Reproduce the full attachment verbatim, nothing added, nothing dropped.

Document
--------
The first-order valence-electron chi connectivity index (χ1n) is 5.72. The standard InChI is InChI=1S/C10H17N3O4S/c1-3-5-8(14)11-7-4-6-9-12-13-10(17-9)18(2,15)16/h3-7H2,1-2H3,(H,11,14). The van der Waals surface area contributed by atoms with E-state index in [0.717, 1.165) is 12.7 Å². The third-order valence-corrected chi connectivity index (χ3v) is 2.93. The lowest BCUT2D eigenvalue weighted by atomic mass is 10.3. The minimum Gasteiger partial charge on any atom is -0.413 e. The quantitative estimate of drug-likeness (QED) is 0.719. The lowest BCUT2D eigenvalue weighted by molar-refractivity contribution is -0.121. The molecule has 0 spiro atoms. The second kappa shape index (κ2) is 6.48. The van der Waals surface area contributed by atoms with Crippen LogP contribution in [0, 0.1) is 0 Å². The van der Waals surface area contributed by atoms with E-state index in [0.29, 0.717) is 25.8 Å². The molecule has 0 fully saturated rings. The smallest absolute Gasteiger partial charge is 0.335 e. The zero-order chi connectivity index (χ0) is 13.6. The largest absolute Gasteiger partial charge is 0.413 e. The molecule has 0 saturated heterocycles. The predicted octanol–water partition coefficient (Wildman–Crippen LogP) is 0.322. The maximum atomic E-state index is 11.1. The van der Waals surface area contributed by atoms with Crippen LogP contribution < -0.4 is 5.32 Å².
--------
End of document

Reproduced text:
The first-order valence-electron chi connectivity index (χ1n) is 5.72. The standard InChI is InChI=1S/C10H17N3O4S/c1-3-5-8(14)11-7-4-6-9-12-13-10(17-9)18(2,15)16/h3-7H2,1-2H3,(H,11,14). The van der Waals surface area contributed by atoms with E-state index in [0.717, 1.165) is 12.7 Å². The third-order valence-corrected chi connectivity index (χ3v) is 2.93. The lowest BCUT2D eigenvalue weighted by atomic mass is 10.3. The minimum Gasteiger partial charge on any atom is -0.413 e. The quantitative estimate of drug-likeness (QED) is 0.719. The lowest BCUT2D eigenvalue weighted by molar-refractivity contribution is -0.121. The molecule has 0 spiro atoms. The second kappa shape index (κ2) is 6.48. The van der Waals surface area contributed by atoms with Crippen LogP contribution in [0, 0.1) is 0 Å². The van der Waals surface area contributed by atoms with E-state index in [0.29, 0.717) is 25.8 Å². The molecule has 0 fully saturated rings. The smallest absolute Gasteiger partial charge is 0.335 e. The zero-order chi connectivity index (χ0) is 13.6. The largest absolute Gasteiger partial charge is 0.413 e. The molecule has 0 saturated heterocycles. The predicted octanol–water partition coefficient (Wildman–Crippen LogP) is 0.322. The maximum atomic E-state index is 11.1. The van der Waals surface area contributed by atoms with Crippen LogP contribution < -0.4 is 5.32 Å².